The Miami Hurricanes won’t play the 2018 Pinstripe Bowl on a sheet of ice at Yankee Stadium in New York, but this game against the Wisconsin Badgers is not important for its exact details. It is more striking for its richness of metaphorical identity.
The Pinstripe Bowl is a rare thing in the 39-game college football bowl world: a cold-weather bowl.
Nashville (Music City) isn’t necessarily warm. El Paso (Sun) can be snowy. The Quick Lane Bowl in Detroit is a dome game. Only a handful of bowl games are played in cold weather, and the Pinstripe — in New York — is one of the more reliably cold postseason games of every college football December. Game time temperature expected to be around 40 degrees in the Bronx Thursday afternoon.
The reality of Miami’s bowl game shows how far the Hurricanes fell this year. Every significant bowl game is played in a warm-weather location or a dome: Fiesta (suburban Phoenix), Cotton (a suburban Dallas dome), Peach (a dome in Atlanta), Sugar (a dome in New Orleans), Orange (Miami), and Rose (suburban Los Angeles). If you’re not playing in a warm-weather or domed bowl game, you aren’t a member of the nation’s elite for that particular season.
Playing a cold-weather bowl in late December isn’t automatically a humiliation or a demotion for a team. The likes of Northwestern, Iowa State, Syracuse, Duke, and other teams which have played in recent Pinstripe Bowls took enormous satisfaction from being in this game — sometimes as an end unto itself, sometimes as a hoped-for catapult to a bigger season the next year.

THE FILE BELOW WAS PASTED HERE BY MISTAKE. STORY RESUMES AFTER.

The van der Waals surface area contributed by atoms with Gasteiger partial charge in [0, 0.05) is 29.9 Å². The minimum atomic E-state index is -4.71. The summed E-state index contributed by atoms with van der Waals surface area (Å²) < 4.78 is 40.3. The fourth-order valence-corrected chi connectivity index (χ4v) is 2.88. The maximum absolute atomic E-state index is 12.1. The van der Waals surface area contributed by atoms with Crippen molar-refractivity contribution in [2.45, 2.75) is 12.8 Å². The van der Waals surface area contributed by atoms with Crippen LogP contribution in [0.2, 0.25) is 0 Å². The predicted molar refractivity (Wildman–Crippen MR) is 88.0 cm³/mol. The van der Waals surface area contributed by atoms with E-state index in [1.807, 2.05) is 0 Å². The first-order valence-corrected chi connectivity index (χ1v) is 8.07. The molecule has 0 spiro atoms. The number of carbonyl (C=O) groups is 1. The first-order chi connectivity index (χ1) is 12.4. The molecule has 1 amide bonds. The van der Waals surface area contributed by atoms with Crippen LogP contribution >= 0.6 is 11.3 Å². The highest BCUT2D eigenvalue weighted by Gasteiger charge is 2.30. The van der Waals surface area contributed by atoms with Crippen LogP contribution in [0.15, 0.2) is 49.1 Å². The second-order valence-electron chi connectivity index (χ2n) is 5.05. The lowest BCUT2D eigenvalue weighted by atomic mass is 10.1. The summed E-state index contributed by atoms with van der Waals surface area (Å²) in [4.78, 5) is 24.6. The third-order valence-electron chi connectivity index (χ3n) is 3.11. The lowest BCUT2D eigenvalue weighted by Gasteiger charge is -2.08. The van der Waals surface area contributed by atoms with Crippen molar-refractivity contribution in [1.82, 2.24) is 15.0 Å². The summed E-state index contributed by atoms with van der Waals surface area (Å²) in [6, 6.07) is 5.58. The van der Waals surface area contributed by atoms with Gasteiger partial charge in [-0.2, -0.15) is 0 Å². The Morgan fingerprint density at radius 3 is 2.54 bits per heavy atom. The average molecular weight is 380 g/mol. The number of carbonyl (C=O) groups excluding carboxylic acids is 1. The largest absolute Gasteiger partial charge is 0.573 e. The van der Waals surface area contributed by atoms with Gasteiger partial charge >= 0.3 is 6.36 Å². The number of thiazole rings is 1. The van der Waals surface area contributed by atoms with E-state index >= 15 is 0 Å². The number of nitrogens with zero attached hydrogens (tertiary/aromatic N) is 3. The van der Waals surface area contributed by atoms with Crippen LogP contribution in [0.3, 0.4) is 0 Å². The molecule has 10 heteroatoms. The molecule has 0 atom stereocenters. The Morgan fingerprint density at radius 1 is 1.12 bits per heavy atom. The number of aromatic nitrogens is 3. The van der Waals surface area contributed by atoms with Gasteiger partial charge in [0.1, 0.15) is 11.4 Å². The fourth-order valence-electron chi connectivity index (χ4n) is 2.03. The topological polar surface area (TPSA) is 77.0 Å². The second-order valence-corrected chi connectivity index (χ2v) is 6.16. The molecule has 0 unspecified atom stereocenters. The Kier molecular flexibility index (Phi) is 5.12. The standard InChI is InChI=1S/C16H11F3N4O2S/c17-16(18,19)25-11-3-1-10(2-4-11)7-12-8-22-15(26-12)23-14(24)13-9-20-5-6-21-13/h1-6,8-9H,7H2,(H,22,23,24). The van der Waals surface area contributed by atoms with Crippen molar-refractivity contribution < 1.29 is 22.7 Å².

For Miami, the only time a Pinstripe Bowl bid is acceptable is when the program is trying to rebuild, as it needed to do in the late 1990s under Butch Davis or at the start of new coaching tenures in this highly unsettled period in the post-Ken Dorsey era. In general, the Hurricanes have no business playing in a cold-weather bowl game. The fact that they are playing a team which is comfortable in cold weather — Wisconsin — only adds to the pervasive awareness of how much the Canes are out of their element in this contest.
A warm-weather team — which memorably turned into icicles last year in Pittsburgh against the Panthers — has to go to a cold-weather location against a cold-weather opponent in a fourth-tier bowl game. It is miserable on so many levels for this team, an inhabitant of South Florida’s lush environment, palm trees, and beautiful beaches…
.. and we haven’t even mentioned Manny Diaz yet.
Recruits are de-committing. A popular and talented assistant — arguably the crown jewel of the staff — is about to leave, ironically to a Temple program located in another city which gets very cold this time of year. Mark Richt now knows his defense might not be as formidable in 2019 as it otherwise would have been, which means his offense might have to compensate to an even greater degree. The need for Richt to fix his offense next season just became that much more acute.
The fact that the Pinstripe Bowl is situated against a backdrop of considerable adversity only makes this cold-weather trek that much more uncomfortable — and yet fitting — for Miami. The Canes are in a city they didn’t want to visit for the holiday. They have no momentum and no tangible sense that their offense is on the cusp of a breakthrough. They lost Manny Diaz to Temple. Their recruiting situation is precarious, to say the least.